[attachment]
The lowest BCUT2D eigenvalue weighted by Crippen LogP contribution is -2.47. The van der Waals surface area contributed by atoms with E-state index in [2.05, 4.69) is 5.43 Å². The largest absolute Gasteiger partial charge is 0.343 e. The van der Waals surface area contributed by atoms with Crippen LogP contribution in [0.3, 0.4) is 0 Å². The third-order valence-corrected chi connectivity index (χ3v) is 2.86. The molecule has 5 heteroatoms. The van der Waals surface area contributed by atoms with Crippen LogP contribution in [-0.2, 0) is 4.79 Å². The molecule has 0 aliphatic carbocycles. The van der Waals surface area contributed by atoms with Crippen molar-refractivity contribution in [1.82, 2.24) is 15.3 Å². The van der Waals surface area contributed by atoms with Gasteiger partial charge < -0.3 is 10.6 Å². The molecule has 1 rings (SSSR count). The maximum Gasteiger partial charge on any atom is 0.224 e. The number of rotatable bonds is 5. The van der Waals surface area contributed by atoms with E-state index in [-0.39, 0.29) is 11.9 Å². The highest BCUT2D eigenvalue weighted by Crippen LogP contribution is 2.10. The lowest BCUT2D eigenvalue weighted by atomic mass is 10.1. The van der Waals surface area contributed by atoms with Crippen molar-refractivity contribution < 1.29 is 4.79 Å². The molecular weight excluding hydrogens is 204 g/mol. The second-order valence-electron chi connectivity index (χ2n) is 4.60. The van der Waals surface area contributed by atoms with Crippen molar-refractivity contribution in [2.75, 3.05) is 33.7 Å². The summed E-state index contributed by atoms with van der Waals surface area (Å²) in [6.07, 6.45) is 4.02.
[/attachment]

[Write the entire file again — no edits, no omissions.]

The lowest BCUT2D eigenvalue weighted by Crippen LogP contribution is -2.47. The van der Waals surface area contributed by atoms with E-state index in [2.05, 4.69) is 5.43 Å². The largest absolute Gasteiger partial charge is 0.343 e. The van der Waals surface area contributed by atoms with Crippen LogP contribution in [0.3, 0.4) is 0 Å². The third-order valence-corrected chi connectivity index (χ3v) is 2.86. The molecule has 5 heteroatoms. The van der Waals surface area contributed by atoms with Crippen LogP contribution in [-0.2, 0) is 4.79 Å². The molecule has 0 aliphatic carbocycles. The van der Waals surface area contributed by atoms with Crippen molar-refractivity contribution in [1.82, 2.24) is 15.3 Å². The van der Waals surface area contributed by atoms with Gasteiger partial charge < -0.3 is 10.6 Å². The molecule has 1 rings (SSSR count). The maximum Gasteiger partial charge on any atom is 0.224 e. The number of rotatable bonds is 5. The van der Waals surface area contributed by atoms with E-state index in [-0.39, 0.29) is 11.9 Å². The highest BCUT2D eigenvalue weighted by Crippen LogP contribution is 2.10. The lowest BCUT2D eigenvalue weighted by atomic mass is 10.1. The van der Waals surface area contributed by atoms with Crippen molar-refractivity contribution < 1.29 is 4.79 Å². The molecular weight excluding hydrogens is 204 g/mol. The second-order valence-electron chi connectivity index (χ2n) is 4.60. The van der Waals surface area contributed by atoms with Crippen molar-refractivity contribution in [2.75, 3.05) is 33.7 Å². The summed E-state index contributed by atoms with van der Waals surface area (Å²) in [6.07, 6.45) is 4.02.